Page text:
As a leader, there will come a day when you have to fire someone. It’s not pretty and certainly isn’t something that many people are comfortable doing. Unfortunately, I’ve had to do this several times and it never gets easier. Mostly it’s because we’re human and inherently, a lot of us want to see the good in everyone. We also don’t want to hurt anybody’s feelings. Yet, people underperform, everyday and people get fired, everyday. I’ll offer 5 ways to ease the process.
- Make sure you have given the person a chance. – Most organizations have some sort of discipline process. A progressive path that workers must go through before being fired. Unless the error is egregious enough, most employees get a chance to “walk the path”. The process should be designed to correct behaviors and offer assistance that will enhance the employees performance. You should be having conversations and actively helping this employee figure out what’s going wrong and how they can fix their behavior. This may even include “right-fitting” an employee. In other words, another job may fit their strength set better than their current situation. It will be tough (especially in represented sites) to fire someone without documentation of these actions. It is your duty as a leader to try and influence the individual toward a higher level of performance. But sadly there are some who just won’t get it.
- Be honest and direct. – The worst thing you can do is lie to an employee or beat around the bush and tip toe around their poor performance. I’ve seen bad employees work for years beyond what’s acceptable. These employees will eventually become someone else’s problem, as the can gets kicked further and further down the road. If you feel that lying is better, so you don’t hurt someone’s feelings, I would submit that you are not yet a good leader. You are hurting your organization and this individuals development, by paralyzing their growth with your silence.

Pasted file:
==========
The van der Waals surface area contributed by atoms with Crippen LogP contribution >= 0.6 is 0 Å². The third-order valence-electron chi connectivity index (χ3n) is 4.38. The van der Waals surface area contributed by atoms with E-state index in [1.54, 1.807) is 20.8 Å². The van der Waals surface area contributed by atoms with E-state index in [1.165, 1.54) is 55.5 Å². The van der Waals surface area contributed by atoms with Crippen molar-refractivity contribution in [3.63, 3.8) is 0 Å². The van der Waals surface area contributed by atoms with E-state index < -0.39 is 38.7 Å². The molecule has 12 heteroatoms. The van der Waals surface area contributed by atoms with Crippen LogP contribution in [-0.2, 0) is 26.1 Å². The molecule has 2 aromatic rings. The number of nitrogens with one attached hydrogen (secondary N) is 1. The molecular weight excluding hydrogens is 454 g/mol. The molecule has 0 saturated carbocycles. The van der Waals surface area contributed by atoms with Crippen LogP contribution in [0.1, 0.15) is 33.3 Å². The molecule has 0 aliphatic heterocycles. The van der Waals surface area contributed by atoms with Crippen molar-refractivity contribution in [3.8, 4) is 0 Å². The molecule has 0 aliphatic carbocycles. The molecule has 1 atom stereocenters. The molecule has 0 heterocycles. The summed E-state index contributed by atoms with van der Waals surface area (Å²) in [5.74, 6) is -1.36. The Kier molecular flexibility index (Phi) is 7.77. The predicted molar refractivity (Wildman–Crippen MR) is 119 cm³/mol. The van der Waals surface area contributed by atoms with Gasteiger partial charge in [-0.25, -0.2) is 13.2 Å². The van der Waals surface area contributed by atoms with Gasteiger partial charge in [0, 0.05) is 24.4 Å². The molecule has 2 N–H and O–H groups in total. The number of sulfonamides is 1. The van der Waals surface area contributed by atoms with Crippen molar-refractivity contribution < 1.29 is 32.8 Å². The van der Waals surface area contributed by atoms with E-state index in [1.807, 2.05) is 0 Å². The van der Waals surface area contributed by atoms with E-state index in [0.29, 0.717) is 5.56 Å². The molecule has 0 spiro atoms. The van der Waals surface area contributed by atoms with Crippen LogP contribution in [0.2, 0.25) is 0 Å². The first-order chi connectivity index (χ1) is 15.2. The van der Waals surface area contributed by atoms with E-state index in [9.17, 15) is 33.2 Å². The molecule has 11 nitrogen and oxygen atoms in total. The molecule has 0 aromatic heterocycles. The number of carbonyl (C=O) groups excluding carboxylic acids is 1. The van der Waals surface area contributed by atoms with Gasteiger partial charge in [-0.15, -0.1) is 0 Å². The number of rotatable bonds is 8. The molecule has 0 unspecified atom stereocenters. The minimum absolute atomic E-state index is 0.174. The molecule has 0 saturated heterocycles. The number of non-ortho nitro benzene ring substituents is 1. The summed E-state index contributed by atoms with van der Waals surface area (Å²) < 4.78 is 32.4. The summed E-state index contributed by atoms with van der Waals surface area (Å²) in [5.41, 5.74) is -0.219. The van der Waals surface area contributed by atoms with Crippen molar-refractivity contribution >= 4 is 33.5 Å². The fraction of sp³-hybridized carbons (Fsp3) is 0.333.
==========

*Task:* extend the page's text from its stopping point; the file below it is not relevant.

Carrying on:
- Get others in the boat. – A lot of us have others in our organization, like an HR department, that can assist with the decision to fire someone. Some companies form discipline review boards that are formed whenever their is tough disciplinary action needed. You are not alone and don’t have to make this decision by yourself, so don’t. This step ensures you take subjectivity out of the mix, by allowing third parties to examine the evidence before a final decision is made.
- Be timely. – Once you know it’s time to let them go and you’ve taken all the necessary steps, be swift. In the long run, it helps all parties. There is no need to drag it out.
- Don’t let their “future” worry you. – It may sound harsh, but you have to seperate the fact that they are a nice person and base your decision on performance. Believe me, if they end up living under a bridge because you fired them, keeping them at the job would not have saved them from this fate. It’s only a matter of time. In other words, they aren’t living under the bridge because you fired them, their under the bridge because of their personal choices.
Honestly, when you fire someone, it won’t be a surprise to them if you do it right.
The reason some of us are apprehensive is because the person is nice and we don’t want to hurt them. Actually, keeping them on while they are underperfoming is the worst thing you can do. By trying to save their feelings, we may be slowly leading them to their own destruction.
Besides that, the fact that you’ve given them a lot of chances and followed the process should help you sleep at night. They have a free will, just like you. If they choose to not take the help offered, what more can you do?
As a leader, you don’t really fire anyone, they fire themselves.